The search found 1391 results in 0.096 seconds.
This project was elaborated in response to the lack of professionalism among journalists in Cameroon. It seeks to provide an opportunity for journalists working in The Standard newspaper to develop their intellectual and professional capacities through an appropriate and well-tailored training programme, with a view to ensuring sound professional practice and reinforcing the newspaper's editorial independence. Reporters will be trained on media law and media ethics, and taught how to improve their professional skills.
Created in 1976, the Angola Press Agency (ANGOP) was for a great part of its existence used as the propaganda instrument of the one-party state. However, after the democratization process and the introduction of a multiparty system in 2002, ANGOP became the provider of news for all media in the country. In order to promote equal access to information, freedom of expression and media pluralism, ANGOP is soon to be transformed into a parastatal company.
Climate change already affects every member country in the SADC region: droughts, floods, unseasonable weather events, pests and food shortages. People on the ground need to be empowered by the awareness of the authorities. Broadcasting plays a pivotal role in bringing these urgent issues to the attention of the authorities. Education of the authorities and information of the public will enable them to take informed and responsible decisions.
The CBA works with broadcasting regulators in order to establish a framework for democratic principles in broadcasting. In order to reinforce the CBA's Guidelines for Broadcasting Regulators, supported by UNESCO and published in 2007, with a second updated edition in 2009, there is a need for an annual Workshop for Broadcasting Regulators. The CBA proposes to hold it first in Johannesburg in April 2010, and to invite 24 Commonwealth Regulators / those responsible for broadcasting regulation.
This proposal seeks support to introduce a 2-part training programme for news editors and radio station managers representing community and mainstream broadcast outlets in the Commonwealth Countries of East Africa (Kenya, Uganda and Tanzania). The purpose of the project is to encourage and improve media self-regulation on matters of independence, fairness and ethical approach via a 'top-down' training model that will promote the production and implementation of internal editorial policy frameworks.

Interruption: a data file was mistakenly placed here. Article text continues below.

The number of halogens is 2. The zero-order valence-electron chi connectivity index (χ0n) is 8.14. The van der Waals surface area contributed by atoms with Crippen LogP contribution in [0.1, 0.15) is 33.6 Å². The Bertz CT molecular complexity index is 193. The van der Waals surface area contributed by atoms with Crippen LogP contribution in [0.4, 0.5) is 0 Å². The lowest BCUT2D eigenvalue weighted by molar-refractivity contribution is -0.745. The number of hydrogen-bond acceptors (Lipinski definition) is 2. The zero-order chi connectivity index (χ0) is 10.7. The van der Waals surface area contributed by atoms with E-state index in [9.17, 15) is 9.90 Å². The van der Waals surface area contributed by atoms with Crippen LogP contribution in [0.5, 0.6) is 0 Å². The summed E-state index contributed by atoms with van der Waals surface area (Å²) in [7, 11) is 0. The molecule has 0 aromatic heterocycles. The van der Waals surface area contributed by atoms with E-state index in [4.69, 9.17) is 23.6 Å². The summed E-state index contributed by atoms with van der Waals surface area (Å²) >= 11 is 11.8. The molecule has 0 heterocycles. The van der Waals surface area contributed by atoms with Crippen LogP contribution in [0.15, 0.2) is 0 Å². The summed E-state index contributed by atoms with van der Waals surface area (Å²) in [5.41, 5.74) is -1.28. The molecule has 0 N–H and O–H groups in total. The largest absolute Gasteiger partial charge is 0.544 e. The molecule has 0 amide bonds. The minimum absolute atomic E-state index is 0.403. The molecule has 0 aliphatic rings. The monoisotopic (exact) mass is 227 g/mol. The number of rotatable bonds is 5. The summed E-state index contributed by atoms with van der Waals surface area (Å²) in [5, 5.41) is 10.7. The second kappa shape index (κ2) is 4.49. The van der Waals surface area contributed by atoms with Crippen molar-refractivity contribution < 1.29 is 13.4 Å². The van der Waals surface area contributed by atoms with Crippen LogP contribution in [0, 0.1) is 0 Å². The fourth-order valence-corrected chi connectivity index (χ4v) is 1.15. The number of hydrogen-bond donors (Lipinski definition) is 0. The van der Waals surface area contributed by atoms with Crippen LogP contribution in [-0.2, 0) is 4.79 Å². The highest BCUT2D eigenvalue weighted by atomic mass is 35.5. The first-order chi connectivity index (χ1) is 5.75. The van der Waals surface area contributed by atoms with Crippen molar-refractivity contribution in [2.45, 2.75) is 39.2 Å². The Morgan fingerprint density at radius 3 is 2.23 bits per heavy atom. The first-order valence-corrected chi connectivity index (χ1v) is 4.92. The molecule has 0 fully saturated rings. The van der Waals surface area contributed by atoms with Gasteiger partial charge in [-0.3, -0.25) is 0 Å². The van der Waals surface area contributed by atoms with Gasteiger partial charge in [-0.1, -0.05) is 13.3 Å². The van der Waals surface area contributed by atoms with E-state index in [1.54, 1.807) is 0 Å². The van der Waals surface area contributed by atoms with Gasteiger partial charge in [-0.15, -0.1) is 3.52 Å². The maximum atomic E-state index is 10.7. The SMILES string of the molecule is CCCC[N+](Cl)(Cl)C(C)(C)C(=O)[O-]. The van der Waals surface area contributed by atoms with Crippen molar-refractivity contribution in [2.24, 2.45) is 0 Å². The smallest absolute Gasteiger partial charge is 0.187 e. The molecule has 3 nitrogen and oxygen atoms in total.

Journalistes En Danger (JED), an NGO created in 1998, works for the decriminalisation of crimes against the press in Central Africa, and thus contributes to the development of a free and pluralistic press within the region. The project encompasses two parts for the first year of a four-point, multi-phase global project in the nine-country region. This section of the project supports the provision of networks to monitor attacks on journalists and media, and encourages lobbying for the defence of journalists and media.
In response to the lack of high-performance equipment in African television and cinema industries, CIRTEF launched a project to create a complete post-production unit with good access to international communication networks in East Africa. Two such centres have already been successfully created in West and Central Africa.
This project will improve the participation of the Comorian population in the economic and political dialogue through the print media, both in print and online. This objective will be achieved through improving the professional skills and capabilities of the media workers, so that they can encourage national reconciliation, better information-sharing and make the best use of the media in fostering economic prosperity.